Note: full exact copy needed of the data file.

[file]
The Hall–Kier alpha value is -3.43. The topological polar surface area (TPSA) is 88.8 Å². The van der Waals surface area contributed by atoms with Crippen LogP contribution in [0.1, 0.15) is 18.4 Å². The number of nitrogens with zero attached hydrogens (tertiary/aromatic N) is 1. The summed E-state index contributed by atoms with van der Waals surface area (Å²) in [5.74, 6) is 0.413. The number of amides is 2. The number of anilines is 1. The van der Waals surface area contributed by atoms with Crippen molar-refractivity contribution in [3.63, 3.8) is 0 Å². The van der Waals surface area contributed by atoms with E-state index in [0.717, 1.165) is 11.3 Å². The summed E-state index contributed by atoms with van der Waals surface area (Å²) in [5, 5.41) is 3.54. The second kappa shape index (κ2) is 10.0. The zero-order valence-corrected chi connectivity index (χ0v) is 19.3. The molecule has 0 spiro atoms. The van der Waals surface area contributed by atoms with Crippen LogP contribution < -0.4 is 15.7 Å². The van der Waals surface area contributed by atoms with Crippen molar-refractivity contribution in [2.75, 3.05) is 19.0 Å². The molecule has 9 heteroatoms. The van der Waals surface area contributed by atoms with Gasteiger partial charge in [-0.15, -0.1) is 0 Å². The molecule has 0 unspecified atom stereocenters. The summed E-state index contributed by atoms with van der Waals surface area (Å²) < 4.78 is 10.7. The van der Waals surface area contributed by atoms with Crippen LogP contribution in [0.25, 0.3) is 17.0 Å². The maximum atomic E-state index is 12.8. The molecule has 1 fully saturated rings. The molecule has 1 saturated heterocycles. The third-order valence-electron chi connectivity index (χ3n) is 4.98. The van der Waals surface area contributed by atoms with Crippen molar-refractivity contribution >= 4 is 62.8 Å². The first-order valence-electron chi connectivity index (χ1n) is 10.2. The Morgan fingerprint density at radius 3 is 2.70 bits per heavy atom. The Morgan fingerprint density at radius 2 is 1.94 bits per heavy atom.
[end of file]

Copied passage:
The Hall–Kier alpha value is -3.43. The topological polar surface area (TPSA) is 88.8 Å². The van der Waals surface area contributed by atoms with Crippen LogP contribution in [0.1, 0.15) is 18.4 Å². The number of nitrogens with zero attached hydrogens (tertiary/aromatic N) is 1. The summed E-state index contributed by atoms with van der Waals surface area (Å²) in [5.74, 6) is 0.413. The number of amides is 2. The number of anilines is 1. The van der Waals surface area contributed by atoms with Crippen molar-refractivity contribution in [3.63, 3.8) is 0 Å². The van der Waals surface area contributed by atoms with E-state index in [0.717, 1.165) is 11.3 Å². The summed E-state index contributed by atoms with van der Waals surface area (Å²) in [5, 5.41) is 3.54. The second kappa shape index (κ2) is 10.0. The zero-order valence-corrected chi connectivity index (χ0v) is 19.3. The molecule has 0 spiro atoms. The van der Waals surface area contributed by atoms with Crippen LogP contribution < -0.4 is 15.7 Å². The van der Waals surface area contributed by atoms with Crippen molar-refractivity contribution in [2.75, 3.05) is 19.0 Å². The molecule has 9 heteroatoms. The van der Waals surface area contributed by atoms with Gasteiger partial charge in [-0.15, -0.1) is 0 Å². The molecule has 0 unspecified atom stereocenters. The summed E-state index contributed by atoms with van der Waals surface area (Å²) < 4.78 is 10.7. The van der Waals surface area contributed by atoms with Crippen LogP contribution in [0.25, 0.3) is 17.0 Å². The maximum atomic E-state index is 12.8. The molecule has 1 fully saturated rings. The molecule has 1 saturated heterocycles. The third-order valence-electron chi connectivity index (χ3n) is 4.98. The van der Waals surface area contributed by atoms with Crippen molar-refractivity contribution >= 4 is 62.8 Å². The first-order valence-electron chi connectivity index (χ1n) is 10.2. The Morgan fingerprint density at radius 3 is 2.70 bits per heavy atom. The Morgan fingerprint density at radius 2 is 1.94 bits per heavy atom.